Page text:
The National Nuclear Security Administration (NNSA), a separately organized agency within the Department of Energy (DOE), has identified a range of risks facing the W80-4 nuclear warhead life extension program (LEP)—including risks related to developing new technologies and manufacturing processes as well as reestablishing dormant production capabilities. NNSA is managing these risks using a variety of processes and tools, such as a classified risk database. However, NNSA has introduced potential risk to the program by adopting a date (September 2025) for the delivery of the program's first production unit (FPU) that is more than 1 year earlier than the date projected by the program's own schedule risk analysis process (see figure). NNSA and Department of Defense (DOD) officials said that they adopted the September 2025 date partly because the National Defense Authorization Act for fiscal year 2015 specifies that NNSA must deliver the first warhead unit by the end of fiscal year 2025, as well as to free up resources for future LEPs. However, the statute allows DOE to obtain an extension, and, according to best practices identified in GAO's prior work, program schedules should avoid date constraints that do not reflect program realities. Adopting an FPU date more consistent with the date range identified as realistic in the W80-4 program's schedule risk analysis, or justifying an alternative date based on other factors, would allow NNSA to better inform decision makers and improve alignment between schedules for the W80-4 program and DOD's long-range standoff missile (LRSO) program. W80-4 Life Extension Program Phases and Milestone Dates NNSA substantially incorporated best practices in developing the preliminary lifecycle cost estimate for the W80-4 LEP, as reflected in the LEP's weapon design and cost report. GAO assessed the W80-4 program's cost estimate of $11.2 billion against the four characteristics of a high quality, reliable cost estimate: comprehensive, well-documented, accurate, and credible. To develop a comprehensive cost estimate, NNSA instituted processes to help ensure consistency across the program. The program also provided detailed documentation to substantiate its estimate and assumptions. To help ensure accuracy, the cost estimate drew on historic data from prior LEPs. Finally, to support a credible estimate, NNSA reconciled the program estimate with an independent cost estimate. GAO considers a cost estimate to be reliable if the overall assessment ratings for each of the four characteristics are substantially or fully met—as was the case with the W80-4 program's cost estimate in its weapon design and cost report, which substantially met each characteristic. To maintain and modernize the U.S. nuclear arsenal, NNSA and DOD conduct LEPs. In 2014, they began an LEP to produce a warhead, the W80-4, to be carried on the LRSO missile. In February 2019, NNSA adopted an FPU delivery date of fiscal year 2025 for the W80-4 LEP, at an estimated cost of about $11.2 billion over the life of the program. The explanatory statement accompanying the 2018 appropriation included a provision for GAO to review the W80-4 LEP. This report examines, among other objectives, (1) the risks NNSA has identified for the W80-4 LEP, and processes it has established to manage them, and (2) the extent to which NNSA's lifecycle cost estimate for the LEP aligned with best practices. GAO reviewed NNSA's risk management database and other program information; visited four NNSA sites; interviewed NNSA and DOD officials; and assessed the program's cost estimate using best practices established in prior GAO work. GAO is making two recommendations, including that NNSA adopt a W80-4 program FPU delivery date based on the program's schedule risk analysis, or document its justification for not doing so. NNSA generally disagreed with GAO's recommendations. GAO continues to believe that its recommendations are valid, as discussed in the report. For more information, contact Allison B. Bawden at (202) 512-3841 or bawdena@gao.gov.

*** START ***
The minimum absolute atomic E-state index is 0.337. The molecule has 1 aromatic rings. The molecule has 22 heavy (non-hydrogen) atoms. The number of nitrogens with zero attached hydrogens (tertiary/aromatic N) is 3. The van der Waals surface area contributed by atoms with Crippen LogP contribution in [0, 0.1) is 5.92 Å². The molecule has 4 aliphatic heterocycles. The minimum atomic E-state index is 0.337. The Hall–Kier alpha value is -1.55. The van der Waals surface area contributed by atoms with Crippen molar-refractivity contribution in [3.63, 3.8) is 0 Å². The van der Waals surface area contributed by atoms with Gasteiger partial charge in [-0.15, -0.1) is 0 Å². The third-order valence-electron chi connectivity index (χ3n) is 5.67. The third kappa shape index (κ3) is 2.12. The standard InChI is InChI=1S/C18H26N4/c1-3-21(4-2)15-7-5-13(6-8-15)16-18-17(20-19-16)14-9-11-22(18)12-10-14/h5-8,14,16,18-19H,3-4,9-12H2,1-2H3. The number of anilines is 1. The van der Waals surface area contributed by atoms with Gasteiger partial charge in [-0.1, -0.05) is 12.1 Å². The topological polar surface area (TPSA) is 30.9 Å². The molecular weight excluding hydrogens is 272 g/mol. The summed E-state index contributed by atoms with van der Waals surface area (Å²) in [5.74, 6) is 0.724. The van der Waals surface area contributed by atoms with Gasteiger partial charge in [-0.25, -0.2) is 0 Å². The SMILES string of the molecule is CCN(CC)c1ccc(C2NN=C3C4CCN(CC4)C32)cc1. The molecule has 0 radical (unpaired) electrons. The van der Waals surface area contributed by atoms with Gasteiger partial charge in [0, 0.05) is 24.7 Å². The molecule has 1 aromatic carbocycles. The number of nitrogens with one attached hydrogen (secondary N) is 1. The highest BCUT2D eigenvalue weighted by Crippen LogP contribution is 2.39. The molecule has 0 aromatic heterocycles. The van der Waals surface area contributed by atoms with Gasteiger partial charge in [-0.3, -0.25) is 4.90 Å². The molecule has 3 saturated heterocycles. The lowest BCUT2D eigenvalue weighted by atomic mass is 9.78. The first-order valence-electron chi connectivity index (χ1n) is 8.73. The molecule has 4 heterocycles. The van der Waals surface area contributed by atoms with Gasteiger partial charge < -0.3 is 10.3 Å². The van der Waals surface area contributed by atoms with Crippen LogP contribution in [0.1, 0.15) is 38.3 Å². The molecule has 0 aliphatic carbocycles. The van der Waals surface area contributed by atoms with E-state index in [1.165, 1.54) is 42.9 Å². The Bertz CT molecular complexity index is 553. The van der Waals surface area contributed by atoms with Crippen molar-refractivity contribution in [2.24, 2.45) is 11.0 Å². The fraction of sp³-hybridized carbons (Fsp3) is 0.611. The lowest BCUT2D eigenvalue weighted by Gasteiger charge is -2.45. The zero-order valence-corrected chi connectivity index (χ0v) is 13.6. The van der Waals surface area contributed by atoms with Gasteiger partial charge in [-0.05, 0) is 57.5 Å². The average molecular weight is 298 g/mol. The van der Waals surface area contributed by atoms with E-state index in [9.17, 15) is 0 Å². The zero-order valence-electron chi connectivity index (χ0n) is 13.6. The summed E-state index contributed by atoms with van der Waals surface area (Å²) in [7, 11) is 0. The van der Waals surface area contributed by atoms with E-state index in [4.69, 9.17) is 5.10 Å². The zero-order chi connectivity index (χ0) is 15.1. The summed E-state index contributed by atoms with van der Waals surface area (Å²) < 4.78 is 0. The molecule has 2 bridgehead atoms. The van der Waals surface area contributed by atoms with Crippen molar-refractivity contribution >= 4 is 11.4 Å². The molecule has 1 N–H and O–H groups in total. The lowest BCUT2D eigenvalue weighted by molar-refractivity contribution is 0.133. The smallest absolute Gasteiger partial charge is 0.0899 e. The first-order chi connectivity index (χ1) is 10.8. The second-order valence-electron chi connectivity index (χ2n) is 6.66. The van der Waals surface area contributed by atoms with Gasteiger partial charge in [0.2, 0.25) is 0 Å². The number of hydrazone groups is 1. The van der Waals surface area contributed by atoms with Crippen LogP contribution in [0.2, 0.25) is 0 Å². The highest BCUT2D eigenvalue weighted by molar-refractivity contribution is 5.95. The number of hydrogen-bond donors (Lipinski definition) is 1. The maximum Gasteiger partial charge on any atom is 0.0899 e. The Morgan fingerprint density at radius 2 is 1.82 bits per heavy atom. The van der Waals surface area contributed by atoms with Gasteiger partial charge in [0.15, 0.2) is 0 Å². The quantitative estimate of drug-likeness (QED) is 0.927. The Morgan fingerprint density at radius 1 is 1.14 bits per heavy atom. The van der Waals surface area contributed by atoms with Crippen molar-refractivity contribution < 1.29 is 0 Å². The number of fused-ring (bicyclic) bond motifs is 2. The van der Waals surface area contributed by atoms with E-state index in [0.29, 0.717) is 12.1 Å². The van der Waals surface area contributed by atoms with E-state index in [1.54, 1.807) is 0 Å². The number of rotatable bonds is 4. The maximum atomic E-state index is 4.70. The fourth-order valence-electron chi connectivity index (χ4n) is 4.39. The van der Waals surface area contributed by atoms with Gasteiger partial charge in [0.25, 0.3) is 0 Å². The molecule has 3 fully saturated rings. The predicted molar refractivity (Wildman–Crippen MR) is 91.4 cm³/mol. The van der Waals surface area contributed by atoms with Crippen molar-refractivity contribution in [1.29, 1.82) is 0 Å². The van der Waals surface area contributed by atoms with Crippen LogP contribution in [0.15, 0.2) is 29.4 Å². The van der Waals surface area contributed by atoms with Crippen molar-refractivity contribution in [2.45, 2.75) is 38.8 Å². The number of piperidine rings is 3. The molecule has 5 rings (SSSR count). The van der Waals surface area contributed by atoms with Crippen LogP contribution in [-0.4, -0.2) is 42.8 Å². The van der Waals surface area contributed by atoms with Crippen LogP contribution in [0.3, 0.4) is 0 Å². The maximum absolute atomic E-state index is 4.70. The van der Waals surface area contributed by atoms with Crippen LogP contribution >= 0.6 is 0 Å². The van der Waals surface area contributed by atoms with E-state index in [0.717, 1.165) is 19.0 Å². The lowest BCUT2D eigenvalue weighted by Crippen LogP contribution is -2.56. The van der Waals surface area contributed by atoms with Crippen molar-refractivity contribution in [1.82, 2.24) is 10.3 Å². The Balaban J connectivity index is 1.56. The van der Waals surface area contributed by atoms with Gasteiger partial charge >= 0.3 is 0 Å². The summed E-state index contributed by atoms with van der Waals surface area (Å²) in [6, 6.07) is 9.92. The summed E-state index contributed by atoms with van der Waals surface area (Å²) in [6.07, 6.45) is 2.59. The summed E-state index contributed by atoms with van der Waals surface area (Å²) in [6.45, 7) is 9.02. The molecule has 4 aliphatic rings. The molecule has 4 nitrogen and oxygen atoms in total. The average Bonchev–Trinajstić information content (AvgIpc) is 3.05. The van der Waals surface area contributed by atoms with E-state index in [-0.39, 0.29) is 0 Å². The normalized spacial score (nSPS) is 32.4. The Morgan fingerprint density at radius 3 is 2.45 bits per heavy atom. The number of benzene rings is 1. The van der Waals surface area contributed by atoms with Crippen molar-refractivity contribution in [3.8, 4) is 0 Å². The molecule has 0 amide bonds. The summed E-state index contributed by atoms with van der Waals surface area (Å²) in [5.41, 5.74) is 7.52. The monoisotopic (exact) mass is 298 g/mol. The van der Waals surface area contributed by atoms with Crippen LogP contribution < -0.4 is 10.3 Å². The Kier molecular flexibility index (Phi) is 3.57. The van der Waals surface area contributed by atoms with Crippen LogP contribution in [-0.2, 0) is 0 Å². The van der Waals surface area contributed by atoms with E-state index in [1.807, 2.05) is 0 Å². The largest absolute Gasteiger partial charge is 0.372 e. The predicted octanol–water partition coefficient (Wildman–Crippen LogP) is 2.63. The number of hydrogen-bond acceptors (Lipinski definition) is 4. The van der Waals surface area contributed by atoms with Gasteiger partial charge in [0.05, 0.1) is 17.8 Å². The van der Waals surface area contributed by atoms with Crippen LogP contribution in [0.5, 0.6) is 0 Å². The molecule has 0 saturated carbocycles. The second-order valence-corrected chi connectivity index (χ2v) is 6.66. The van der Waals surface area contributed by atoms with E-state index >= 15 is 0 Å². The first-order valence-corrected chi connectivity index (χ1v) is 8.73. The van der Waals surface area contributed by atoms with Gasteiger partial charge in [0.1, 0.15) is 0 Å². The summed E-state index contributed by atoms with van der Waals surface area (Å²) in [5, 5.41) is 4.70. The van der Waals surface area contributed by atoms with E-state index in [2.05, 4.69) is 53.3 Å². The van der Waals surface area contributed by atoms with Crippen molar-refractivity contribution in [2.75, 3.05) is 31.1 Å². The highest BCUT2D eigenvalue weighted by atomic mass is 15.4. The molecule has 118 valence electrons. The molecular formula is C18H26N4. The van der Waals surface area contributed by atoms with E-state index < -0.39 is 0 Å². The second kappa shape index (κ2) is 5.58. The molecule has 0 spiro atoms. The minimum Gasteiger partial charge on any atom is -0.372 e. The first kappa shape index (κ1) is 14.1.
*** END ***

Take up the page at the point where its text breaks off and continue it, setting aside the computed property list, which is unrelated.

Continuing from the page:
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    In U.S GAO News